Friday, May 1, 2015


One can, of course, talk about whether a photo depicts a true thing or not, as in journalism. I'm not terribly interested in that.

What I am interested in, at the moment, is whether a photograph or a body of them "reads" as "true". Is there some ineffable quality of truth-to-the-subject inherent in this body of work, or not?

This is, essentially, what P.H. Emerson disliked about H.P. Robinson's work. It's a subtle thing, and possibly a deeply personal thing. I find, though, that when I look over a collection of Robinson, it reads as stagey, not quite real. This is probably related to the fact that it is stagey and not quite real. Emerson, on the other hand, feels quite truthful.

Comparing any one Emerson to a a similarly themed Robinson, I don't see much difference. They're really quite similar. It's only in looking at the work en masse that this squishy feeling of truth/untruth steals over me.

I similarly feel this notion of truth in Paul Strand, and much of the Magnum corpus.

It is this sense of truth that separates, in my mind, a good portrait from a bad one. Most portraits are stagey awkward self-conscious crap. Good ones reflect a certain sense of honesty, of truth.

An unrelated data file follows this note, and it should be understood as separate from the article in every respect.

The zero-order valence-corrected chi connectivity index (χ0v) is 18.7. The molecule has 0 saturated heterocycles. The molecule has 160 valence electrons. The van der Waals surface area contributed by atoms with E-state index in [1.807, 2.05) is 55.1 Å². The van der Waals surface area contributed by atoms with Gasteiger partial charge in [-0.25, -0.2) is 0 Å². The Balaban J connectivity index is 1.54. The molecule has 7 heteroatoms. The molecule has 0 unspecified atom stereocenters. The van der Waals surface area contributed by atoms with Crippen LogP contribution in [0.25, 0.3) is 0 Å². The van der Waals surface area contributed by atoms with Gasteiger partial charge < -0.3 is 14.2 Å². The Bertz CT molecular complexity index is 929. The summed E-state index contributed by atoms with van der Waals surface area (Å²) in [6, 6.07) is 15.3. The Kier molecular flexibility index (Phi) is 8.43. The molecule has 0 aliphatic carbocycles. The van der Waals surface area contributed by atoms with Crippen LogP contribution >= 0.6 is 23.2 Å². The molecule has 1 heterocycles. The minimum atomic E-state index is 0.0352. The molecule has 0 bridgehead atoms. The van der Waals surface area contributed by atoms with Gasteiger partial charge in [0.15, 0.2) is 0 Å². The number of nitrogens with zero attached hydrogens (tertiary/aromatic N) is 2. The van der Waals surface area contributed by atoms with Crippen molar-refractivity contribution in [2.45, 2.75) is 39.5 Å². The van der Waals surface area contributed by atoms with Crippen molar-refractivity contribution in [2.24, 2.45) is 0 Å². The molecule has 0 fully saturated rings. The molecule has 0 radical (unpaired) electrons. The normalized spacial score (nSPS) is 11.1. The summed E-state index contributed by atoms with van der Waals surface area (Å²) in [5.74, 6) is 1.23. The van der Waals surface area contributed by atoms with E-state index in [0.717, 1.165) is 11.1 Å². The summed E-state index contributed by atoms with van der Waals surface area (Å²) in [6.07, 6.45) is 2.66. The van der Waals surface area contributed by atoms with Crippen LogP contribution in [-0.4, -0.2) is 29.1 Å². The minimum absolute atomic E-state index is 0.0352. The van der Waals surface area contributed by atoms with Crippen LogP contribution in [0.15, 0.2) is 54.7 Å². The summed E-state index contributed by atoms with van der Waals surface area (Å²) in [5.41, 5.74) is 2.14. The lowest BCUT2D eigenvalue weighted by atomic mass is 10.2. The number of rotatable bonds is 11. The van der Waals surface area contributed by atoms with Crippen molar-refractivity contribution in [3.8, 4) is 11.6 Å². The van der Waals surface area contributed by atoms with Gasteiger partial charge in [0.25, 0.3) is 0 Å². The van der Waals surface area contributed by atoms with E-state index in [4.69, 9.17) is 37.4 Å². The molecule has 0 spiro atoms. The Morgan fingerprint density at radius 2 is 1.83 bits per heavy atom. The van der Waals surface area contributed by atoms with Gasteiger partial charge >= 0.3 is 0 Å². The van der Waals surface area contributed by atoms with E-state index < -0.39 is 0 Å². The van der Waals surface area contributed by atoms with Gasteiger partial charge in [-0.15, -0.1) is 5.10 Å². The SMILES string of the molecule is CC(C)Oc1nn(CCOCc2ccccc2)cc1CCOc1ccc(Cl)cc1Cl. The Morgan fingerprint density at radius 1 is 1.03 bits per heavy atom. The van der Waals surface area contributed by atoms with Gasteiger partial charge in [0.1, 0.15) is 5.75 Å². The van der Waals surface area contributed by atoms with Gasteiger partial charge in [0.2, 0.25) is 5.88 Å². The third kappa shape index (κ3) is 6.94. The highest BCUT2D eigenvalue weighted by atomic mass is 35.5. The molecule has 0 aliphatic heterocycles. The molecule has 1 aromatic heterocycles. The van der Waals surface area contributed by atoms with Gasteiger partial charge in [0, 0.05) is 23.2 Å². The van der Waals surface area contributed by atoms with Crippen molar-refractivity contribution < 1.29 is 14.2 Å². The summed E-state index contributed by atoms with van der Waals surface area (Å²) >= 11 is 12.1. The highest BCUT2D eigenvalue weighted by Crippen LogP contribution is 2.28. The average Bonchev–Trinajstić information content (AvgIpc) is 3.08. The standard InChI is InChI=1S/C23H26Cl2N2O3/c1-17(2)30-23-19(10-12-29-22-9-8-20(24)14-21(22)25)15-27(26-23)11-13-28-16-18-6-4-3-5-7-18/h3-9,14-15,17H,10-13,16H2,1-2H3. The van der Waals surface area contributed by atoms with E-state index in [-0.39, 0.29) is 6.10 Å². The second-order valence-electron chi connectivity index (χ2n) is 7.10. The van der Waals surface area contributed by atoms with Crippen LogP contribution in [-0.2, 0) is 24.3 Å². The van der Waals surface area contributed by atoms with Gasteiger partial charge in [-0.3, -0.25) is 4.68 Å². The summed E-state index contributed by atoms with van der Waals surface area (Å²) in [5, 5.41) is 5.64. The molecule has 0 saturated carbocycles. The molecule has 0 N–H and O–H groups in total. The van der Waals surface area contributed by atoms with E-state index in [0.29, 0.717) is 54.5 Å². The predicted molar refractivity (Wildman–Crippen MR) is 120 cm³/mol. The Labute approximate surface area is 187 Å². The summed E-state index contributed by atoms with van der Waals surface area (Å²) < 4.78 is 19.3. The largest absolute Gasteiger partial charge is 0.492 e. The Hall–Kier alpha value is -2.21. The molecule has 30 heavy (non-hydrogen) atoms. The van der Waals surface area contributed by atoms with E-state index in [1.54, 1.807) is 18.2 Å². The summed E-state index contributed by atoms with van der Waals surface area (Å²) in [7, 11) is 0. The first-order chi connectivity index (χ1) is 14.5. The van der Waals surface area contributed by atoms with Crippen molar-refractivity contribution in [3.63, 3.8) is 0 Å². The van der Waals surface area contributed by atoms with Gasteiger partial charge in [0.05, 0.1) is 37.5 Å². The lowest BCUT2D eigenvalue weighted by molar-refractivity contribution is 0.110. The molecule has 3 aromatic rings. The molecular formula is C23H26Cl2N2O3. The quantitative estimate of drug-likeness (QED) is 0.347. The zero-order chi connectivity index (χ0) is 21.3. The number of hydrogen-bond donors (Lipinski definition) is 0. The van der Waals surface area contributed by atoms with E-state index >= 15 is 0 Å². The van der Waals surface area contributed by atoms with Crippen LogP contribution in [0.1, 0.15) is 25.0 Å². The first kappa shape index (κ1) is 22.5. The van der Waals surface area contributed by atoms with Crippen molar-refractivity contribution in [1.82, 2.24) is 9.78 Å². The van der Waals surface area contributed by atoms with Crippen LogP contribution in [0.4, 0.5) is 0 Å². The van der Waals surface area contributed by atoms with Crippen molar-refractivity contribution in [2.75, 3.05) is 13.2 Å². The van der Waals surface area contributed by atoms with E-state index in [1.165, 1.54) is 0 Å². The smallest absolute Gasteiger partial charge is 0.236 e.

In this sense, I think I can firmly connect H.P. Robinson to the Pictorialists. In this sense, we have parallel tracks, with Robinson leading directly into the Pictorialists, and Emerson leading to Paul Strand, with the two big threads eventually colliding in Camera Work. The Pictorialists fade away, albeit temporarily.

(more on this later, by the way, I now have two editions of Newhall's History of Photography, the 4th and the 5th, and the differences between them on this subject are startling)

In contemporary photography I find almost nothing that reads true. The availability of cheap and flexible studio lighting, the ease of digital manipulation, and the basic disinterest most self-styled photographers have in these questions, mean that everything is stagey and unreal. We, the viewer, know it and can feel it in the results.

Landscape colors are a little too bright. Portraits are a little too forced and lit with too many lights. Urban photography is mostly forced exercises in abstraction, or equally forced exercises in finding the right craggy homeless face, and then processing it to a sort of corrugated bronze finish.

Contemporary standards dictate, arguably, that no photograph is finished until it's been ruined.

I don't seem to be able to shoot anything particularly truthful, for the record.

I think it's extremely hard. Adam Marelli can do it.

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